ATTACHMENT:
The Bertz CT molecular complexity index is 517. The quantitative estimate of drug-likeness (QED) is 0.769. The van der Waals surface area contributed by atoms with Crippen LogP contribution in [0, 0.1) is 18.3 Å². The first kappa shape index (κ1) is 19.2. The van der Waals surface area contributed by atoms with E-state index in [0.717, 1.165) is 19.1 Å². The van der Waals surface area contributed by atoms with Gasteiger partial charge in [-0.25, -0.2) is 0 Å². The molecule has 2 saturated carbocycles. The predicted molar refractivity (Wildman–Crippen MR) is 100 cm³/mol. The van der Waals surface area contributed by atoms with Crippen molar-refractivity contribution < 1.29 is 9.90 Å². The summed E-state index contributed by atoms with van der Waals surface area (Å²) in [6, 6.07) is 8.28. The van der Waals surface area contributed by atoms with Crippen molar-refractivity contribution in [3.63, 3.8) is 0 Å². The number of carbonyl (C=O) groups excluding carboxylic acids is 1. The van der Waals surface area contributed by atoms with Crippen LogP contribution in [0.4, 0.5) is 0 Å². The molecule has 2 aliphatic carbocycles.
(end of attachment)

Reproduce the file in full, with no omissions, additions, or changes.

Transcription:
The Bertz CT molecular complexity index is 517. The quantitative estimate of drug-likeness (QED) is 0.769. The van der Waals surface area contributed by atoms with Crippen LogP contribution in [0, 0.1) is 18.3 Å². The first kappa shape index (κ1) is 19.2. The van der Waals surface area contributed by atoms with E-state index in [0.717, 1.165) is 19.1 Å². The van der Waals surface area contributed by atoms with Gasteiger partial charge in [-0.25, -0.2) is 0 Å². The molecule has 2 saturated carbocycles. The predicted molar refractivity (Wildman–Crippen MR) is 100 cm³/mol. The van der Waals surface area contributed by atoms with Crippen molar-refractivity contribution < 1.29 is 9.90 Å². The summed E-state index contributed by atoms with van der Waals surface area (Å²) in [6, 6.07) is 8.28. The van der Waals surface area contributed by atoms with Crippen molar-refractivity contribution in [3.63, 3.8) is 0 Å². The number of carbonyl (C=O) groups excluding carboxylic acids is 1. The van der Waals surface area contributed by atoms with Crippen LogP contribution in [0.4, 0.5) is 0 Å². The molecule has 2 aliphatic carbocycles.